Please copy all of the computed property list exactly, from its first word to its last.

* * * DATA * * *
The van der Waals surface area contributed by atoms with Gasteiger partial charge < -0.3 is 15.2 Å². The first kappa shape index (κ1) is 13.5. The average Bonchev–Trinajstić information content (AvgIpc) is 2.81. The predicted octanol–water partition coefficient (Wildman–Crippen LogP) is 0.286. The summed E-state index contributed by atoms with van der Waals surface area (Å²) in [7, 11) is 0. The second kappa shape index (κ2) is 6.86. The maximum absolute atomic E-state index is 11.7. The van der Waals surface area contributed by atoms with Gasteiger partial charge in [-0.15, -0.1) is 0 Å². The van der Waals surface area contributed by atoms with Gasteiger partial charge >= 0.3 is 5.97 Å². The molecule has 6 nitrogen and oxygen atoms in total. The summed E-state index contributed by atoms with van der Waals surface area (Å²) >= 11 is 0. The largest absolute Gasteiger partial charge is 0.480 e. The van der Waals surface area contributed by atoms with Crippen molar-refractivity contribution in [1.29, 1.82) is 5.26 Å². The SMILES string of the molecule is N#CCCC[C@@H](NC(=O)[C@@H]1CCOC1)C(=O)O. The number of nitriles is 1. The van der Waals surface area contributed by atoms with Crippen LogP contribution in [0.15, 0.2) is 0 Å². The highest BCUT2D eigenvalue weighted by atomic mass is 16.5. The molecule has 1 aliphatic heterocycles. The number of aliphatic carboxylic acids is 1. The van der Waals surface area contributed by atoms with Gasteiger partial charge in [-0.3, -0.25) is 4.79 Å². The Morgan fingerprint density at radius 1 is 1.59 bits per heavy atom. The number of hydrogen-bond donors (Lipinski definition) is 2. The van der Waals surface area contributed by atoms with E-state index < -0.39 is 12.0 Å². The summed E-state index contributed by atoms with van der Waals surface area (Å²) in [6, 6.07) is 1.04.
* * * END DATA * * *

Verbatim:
The van der Waals surface area contributed by atoms with Gasteiger partial charge < -0.3 is 15.2 Å². The first kappa shape index (κ1) is 13.5. The average Bonchev–Trinajstić information content (AvgIpc) is 2.81. The predicted octanol–water partition coefficient (Wildman–Crippen LogP) is 0.286. The summed E-state index contributed by atoms with van der Waals surface area (Å²) in [7, 11) is 0. The second kappa shape index (κ2) is 6.86. The maximum absolute atomic E-state index is 11.7. The van der Waals surface area contributed by atoms with Gasteiger partial charge in [-0.15, -0.1) is 0 Å². The van der Waals surface area contributed by atoms with Gasteiger partial charge >= 0.3 is 5.97 Å². The molecule has 6 nitrogen and oxygen atoms in total. The summed E-state index contributed by atoms with van der Waals surface area (Å²) >= 11 is 0. The largest absolute Gasteiger partial charge is 0.480 e. The van der Waals surface area contributed by atoms with Crippen molar-refractivity contribution in [1.29, 1.82) is 5.26 Å². The SMILES string of the molecule is N#CCCC[C@@H](NC(=O)[C@@H]1CCOC1)C(=O)O. The number of nitriles is 1. The van der Waals surface area contributed by atoms with Crippen LogP contribution in [0.15, 0.2) is 0 Å². The highest BCUT2D eigenvalue weighted by atomic mass is 16.5. The molecule has 1 aliphatic heterocycles. The number of aliphatic carboxylic acids is 1. The van der Waals surface area contributed by atoms with Gasteiger partial charge in [-0.3, -0.25) is 4.79 Å². The Morgan fingerprint density at radius 1 is 1.59 bits per heavy atom. The number of hydrogen-bond donors (Lipinski definition) is 2. The van der Waals surface area contributed by atoms with E-state index < -0.39 is 12.0 Å². The summed E-state index contributed by atoms with van der Waals surface area (Å²) in [6, 6.07) is 1.04.